The scow in particular, in the form of the scow schooner, was the first significant example of a hard chine sailing vessel. While sailing scows had a poor safety reputation, that was due more to their typical cheap construction and tendency to founder in storms. As long as it sailed in the protected inland and coastal waters it was designed to operate in, however, the sailing scow was an efficient and cost effective solution to transporting goods from inland sources to the coast.[citation needed] A good example of this is the gundalow.[3]

Working in the same inland waters as the sailing scows was the later river steamboat. River steamboats were often built using the same hard chined construction methods of the sailing scows, with a flat bottom, hard chine, and nearly vertical sides.[4]

The punt is one of the simplest hard chine small boats. Consisting usually of a single plank for each side, with a square bow and stern, the punt was in essence a tiny scow.[citation needed]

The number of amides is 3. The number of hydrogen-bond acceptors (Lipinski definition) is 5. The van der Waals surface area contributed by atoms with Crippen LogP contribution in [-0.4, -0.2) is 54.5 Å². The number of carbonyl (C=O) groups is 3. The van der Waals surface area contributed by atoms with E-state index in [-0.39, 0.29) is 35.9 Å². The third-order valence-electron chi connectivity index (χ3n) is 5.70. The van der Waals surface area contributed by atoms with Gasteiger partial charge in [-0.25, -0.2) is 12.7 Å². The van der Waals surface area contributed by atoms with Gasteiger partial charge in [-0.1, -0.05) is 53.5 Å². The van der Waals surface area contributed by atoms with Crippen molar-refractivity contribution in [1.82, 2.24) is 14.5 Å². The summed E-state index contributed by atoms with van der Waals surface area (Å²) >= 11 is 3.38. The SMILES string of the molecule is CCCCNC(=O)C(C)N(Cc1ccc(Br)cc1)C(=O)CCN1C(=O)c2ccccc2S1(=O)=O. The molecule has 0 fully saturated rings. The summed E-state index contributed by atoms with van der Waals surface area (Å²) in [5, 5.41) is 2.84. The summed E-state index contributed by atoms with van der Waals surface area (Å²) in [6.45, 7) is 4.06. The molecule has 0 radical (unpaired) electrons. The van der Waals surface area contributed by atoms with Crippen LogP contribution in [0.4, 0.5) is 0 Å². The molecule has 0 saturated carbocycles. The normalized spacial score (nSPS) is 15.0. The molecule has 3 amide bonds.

Various types of chine hulls[edit]

Different numbers of chines

The simplest type of chine construction is the single chine "V" shape, with two flat panels joined at the keel (A). This type of hull is among the simplest to build, but they lack stability on a narrow "V" and may lack freeboard on a wide "V". Single chine hulls are generally only seen on multihull sailboats, which often use two deep "V" shaped hulls connected by akas to provide mutual stability.

The two chine hull (B), with a flat bottom and nearly vertical sides, was the first hard chine design to achieve widespread use. This design provides far more stability than the single chine hull, with minimum draft and a large cargo capacity. These characteristics make the two chine hull popular for punts, barges, and scows.

The three chine hull (C) is probably the most common hard chine hull. Having a shallow "V" in the bottom and near-vertical panels above that, it approximates the shape of traditional rounded hull boats fairly well. This hull is common, even in fiberglass designs where employing chines offers no advantage in construction.